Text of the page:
Another strategy that was put in place before Chen’s arrival was a partnership with Google Cloud to help players in the U.S. Treasury market predict daily settlement failures. Using Google Cloud’s data analytics and the bank’s machine learning tools, the idea is to help banks and brokers save capital and liquidity by giving them time to catch errors before trades clear.

The initiative was announced in February, and Chen says by the end of March the bank could predict 40 percent of trades likely to fail.

Another pillar of the bank’s growth strategy is to use analytics to create new products. Some of these are ongoing; others the bank is still developing. Examples include reconciliation, ESG solutions, and other services that make better use of data.

Open architecture

The thread unifying these is the open-architecture approach. For example, BNY Mellon integrates with several order-management systems from the likes of Aladdin, Amundi Technology, Bloomberg and SimCorp. The front-office data can then flow freely into BNY Mellon’s custody and accounting systems.

Separately, the bank is now rolling out APIs to connect to sub-custodians, using technology to make information available faster to clients. The goal is to look to users like an onshore custodian without investing in licenses and infrastructure on the ground.

“Others can replicate the same business strategy, but we have a two-year lead time in open architecture,” Chen said.

Blockchain build

The most intriguing hints about what’s to come, of course, stem from Chen’s experience working at a blockchain startup. Earlier this year, BNY Mellon announced it would provide digital asset servicing, which will be manifested through multiple business units.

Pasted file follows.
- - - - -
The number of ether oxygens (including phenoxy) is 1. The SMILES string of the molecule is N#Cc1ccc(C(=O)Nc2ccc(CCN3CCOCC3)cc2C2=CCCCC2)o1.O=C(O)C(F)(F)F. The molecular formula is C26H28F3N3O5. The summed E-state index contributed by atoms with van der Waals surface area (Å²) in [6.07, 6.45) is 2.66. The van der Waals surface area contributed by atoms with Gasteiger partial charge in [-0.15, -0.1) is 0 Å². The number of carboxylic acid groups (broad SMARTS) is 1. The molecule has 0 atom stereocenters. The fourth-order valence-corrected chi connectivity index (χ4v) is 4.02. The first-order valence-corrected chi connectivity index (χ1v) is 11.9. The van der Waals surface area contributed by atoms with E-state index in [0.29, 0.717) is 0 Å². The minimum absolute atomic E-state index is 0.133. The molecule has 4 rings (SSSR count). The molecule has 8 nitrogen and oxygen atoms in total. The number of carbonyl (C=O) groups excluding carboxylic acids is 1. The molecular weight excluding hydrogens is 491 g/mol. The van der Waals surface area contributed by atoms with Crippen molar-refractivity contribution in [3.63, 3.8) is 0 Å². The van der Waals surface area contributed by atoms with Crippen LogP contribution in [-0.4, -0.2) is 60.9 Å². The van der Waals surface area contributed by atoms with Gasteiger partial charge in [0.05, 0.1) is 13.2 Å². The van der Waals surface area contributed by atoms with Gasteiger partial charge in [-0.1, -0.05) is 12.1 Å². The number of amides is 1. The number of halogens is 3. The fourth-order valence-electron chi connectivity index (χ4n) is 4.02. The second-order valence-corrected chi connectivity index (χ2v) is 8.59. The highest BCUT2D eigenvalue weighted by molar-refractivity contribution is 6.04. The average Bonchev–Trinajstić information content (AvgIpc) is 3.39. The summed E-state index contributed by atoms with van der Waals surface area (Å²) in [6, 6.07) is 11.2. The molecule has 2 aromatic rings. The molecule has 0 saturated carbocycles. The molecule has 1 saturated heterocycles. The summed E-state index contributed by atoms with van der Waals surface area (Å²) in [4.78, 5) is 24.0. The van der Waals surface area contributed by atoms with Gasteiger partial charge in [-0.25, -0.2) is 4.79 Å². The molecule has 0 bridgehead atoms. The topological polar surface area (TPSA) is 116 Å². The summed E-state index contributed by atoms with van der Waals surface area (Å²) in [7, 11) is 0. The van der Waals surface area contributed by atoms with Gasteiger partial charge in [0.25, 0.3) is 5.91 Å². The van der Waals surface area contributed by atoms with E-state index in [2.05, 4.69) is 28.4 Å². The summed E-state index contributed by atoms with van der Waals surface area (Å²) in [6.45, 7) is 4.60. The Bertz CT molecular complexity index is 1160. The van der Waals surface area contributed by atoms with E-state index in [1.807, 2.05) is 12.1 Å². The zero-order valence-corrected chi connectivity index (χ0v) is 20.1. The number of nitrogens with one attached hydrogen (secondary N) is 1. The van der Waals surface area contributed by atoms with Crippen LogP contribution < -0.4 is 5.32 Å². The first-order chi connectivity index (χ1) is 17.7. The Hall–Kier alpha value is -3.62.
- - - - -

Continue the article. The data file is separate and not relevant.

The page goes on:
Nothing tangible has rolled out yet, although Chen expects to have a service live in the U.S. by the end of the year. The bank took a stake in Fireblocks for its infrastructure and security protocols, and it’s now working on how to integrate that to the bank’s custody and accounting systems. This will enable it to offer its clients a holistic look at portfolios, such as net asset values, that include digital assets.

What value does putting this on a blockchain bring to asset owners?

Fangfang Chen, BNY Mellon

The allure for BNY Mellon is not cryptocurrency – “Most of them are trash,” Chen said – but tokenization.

“The tech is there,” Chen said. So are the benefits of tokens that are programmable (for example, automating dividends, to create an instant, super-efficient market) and can be used as collateral to generate returns.